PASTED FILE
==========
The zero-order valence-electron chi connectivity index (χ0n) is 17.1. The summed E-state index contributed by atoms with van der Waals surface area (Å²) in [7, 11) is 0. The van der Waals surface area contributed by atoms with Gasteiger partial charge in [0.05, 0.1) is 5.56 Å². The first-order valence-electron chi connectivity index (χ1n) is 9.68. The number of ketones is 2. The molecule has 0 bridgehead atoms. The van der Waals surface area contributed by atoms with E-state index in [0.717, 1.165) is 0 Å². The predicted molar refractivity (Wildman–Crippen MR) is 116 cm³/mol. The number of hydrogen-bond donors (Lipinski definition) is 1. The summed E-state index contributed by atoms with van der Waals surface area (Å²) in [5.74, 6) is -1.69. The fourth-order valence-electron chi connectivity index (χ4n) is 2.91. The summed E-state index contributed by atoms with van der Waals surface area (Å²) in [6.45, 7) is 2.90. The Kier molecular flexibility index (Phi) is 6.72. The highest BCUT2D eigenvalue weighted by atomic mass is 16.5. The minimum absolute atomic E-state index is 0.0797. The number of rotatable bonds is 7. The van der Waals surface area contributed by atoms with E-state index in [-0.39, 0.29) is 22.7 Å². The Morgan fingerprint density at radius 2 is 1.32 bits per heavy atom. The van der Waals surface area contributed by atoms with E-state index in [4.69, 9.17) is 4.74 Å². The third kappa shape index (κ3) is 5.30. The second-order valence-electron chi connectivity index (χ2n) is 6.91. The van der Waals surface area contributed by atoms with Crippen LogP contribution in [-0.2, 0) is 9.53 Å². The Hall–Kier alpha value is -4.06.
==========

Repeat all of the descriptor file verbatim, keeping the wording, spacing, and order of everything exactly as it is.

The zero-order valence-electron chi connectivity index (χ0n) is 17.1. The summed E-state index contributed by atoms with van der Waals surface area (Å²) in [7, 11) is 0. The van der Waals surface area contributed by atoms with Gasteiger partial charge in [0.05, 0.1) is 5.56 Å². The first-order valence-electron chi connectivity index (χ1n) is 9.68. The number of ketones is 2. The molecule has 0 bridgehead atoms. The van der Waals surface area contributed by atoms with E-state index in [0.717, 1.165) is 0 Å². The predicted molar refractivity (Wildman–Crippen MR) is 116 cm³/mol. The number of hydrogen-bond donors (Lipinski definition) is 1. The summed E-state index contributed by atoms with van der Waals surface area (Å²) in [5.74, 6) is -1.69. The fourth-order valence-electron chi connectivity index (χ4n) is 2.91. The summed E-state index contributed by atoms with van der Waals surface area (Å²) in [6.45, 7) is 2.90. The Kier molecular flexibility index (Phi) is 6.72. The highest BCUT2D eigenvalue weighted by atomic mass is 16.5. The minimum absolute atomic E-state index is 0.0797. The number of rotatable bonds is 7. The van der Waals surface area contributed by atoms with E-state index in [-0.39, 0.29) is 22.7 Å². The Morgan fingerprint density at radius 2 is 1.32 bits per heavy atom. The van der Waals surface area contributed by atoms with E-state index in [4.69, 9.17) is 4.74 Å². The third kappa shape index (κ3) is 5.30. The second-order valence-electron chi connectivity index (χ2n) is 6.91. The van der Waals surface area contributed by atoms with Crippen LogP contribution in [-0.2, 0) is 9.53 Å². The Hall–Kier alpha value is -4.06.